The snow god, “ULLR” is pretty much celebrating Thanksgiving week in the west! A significant winter storm has consistently been on the weather model runs for several days and continues to explode when looking at several scenarios that may happen next week in the west. The Sierra is likely to grab it’s first deep dump of the season. Valley snow in the lower elevations of Nevada and California is likely mid to late week.
This will be a game changing storm for many areas that have yet to see significant snow. The highest snow totals will fall in the 4 corners followed by the Sierra and Wasatch. Significant snow is also possible into the Tetons and some spots in north/central Colorado, all dependant on the path of the storm.
Folks will be eating white feathers on Thanksgiving Day, especially the Sierra, 4 Corners, extending up into the Wasatch range of Utah, and perhaps the Tetons. The Pacific Northwest will also grab a decent storm as early as next Monday.l Most every region of the west will see snowfall in the next 5-7 days!
On the other hand, a recent blast of powder just crushed the 4 corners region including some areas along I-70 in Colorado.
Reports below are from the last several days.
Arizona SnowBowl - 22 inches
Wolf Creek - 18 inches
Telluride - 16 inches
Ski Santa Fe - 16 inches
Beaver Creek - 11 inches
Confidence in forecasting 5-7 days out is often a struggle when looking at the details of who gets the most snow. Confidence however is very high at this point that the incoming system Thanksgiving week will provide deep snowfall to many areas of the west. Some model runs even show a mean average of 30-50 inches of snow for some spots in northern Arizona and southern Utah.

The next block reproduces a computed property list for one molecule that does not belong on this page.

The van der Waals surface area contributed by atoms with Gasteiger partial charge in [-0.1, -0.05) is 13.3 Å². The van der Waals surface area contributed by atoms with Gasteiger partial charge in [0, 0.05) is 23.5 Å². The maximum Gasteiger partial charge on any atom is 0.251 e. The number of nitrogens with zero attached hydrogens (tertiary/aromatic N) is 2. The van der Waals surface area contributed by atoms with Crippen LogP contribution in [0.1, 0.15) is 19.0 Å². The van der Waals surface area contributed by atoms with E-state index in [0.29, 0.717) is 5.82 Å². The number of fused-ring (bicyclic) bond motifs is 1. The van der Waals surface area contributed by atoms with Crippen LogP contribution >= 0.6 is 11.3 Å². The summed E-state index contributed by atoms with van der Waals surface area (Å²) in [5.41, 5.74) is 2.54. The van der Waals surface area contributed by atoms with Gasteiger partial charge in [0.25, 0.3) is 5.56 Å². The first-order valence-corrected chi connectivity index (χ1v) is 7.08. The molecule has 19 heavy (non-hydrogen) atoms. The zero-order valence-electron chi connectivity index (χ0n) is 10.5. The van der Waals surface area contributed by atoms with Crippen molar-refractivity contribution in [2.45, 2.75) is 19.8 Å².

Abnormally cold temperatures are going to bring snow levels to as low as 3500 feet in the Sierra beginning Tuesday night/Wednesday. Cold air from Canada works its way into a very wide area of the west impacting spots well south into Arizona and New Mexico for the holiday period.
Below: Temps at roughly 9800 feet plunge well below 0-celsius by midweek for most of the west.
Forecast: There are really 2 systems to talk about. The first will bring moderate snow to British Columbia favoring western areas and the North Cascades of Washington late Saturday/Sunday. That system drops quickly into Montana, Tetons and Wasatch Monday night into Tuesday bringing light to moderate snow (3-7). The Wasatch range in Utah is likely to score higher amounts, perhaps 8-12 inches by Tuesday afternoon with unstable NW flow. Colorado is also in the game from some moderate snow favoring resorts along or north of I-70 (4-8).
While the Rockies get teased early week, another system with colder temps and a much higher moisture tap begin to impact the Pacific Northwest on Tuesday (Southern Cascades including most of Oregon). That system drops into the Sierra Tuesday night with heavy snowfall through Wednesday. Models indicate snow showers occasionally moderate at times may continue into the latter part of the holiday week in the Sierra. Peak snowfall will be late Tuesday night and Wednesday.
Below: Snow is ramping up over the Sierra late Tuesday night (Image- Courtesy of Meteostar).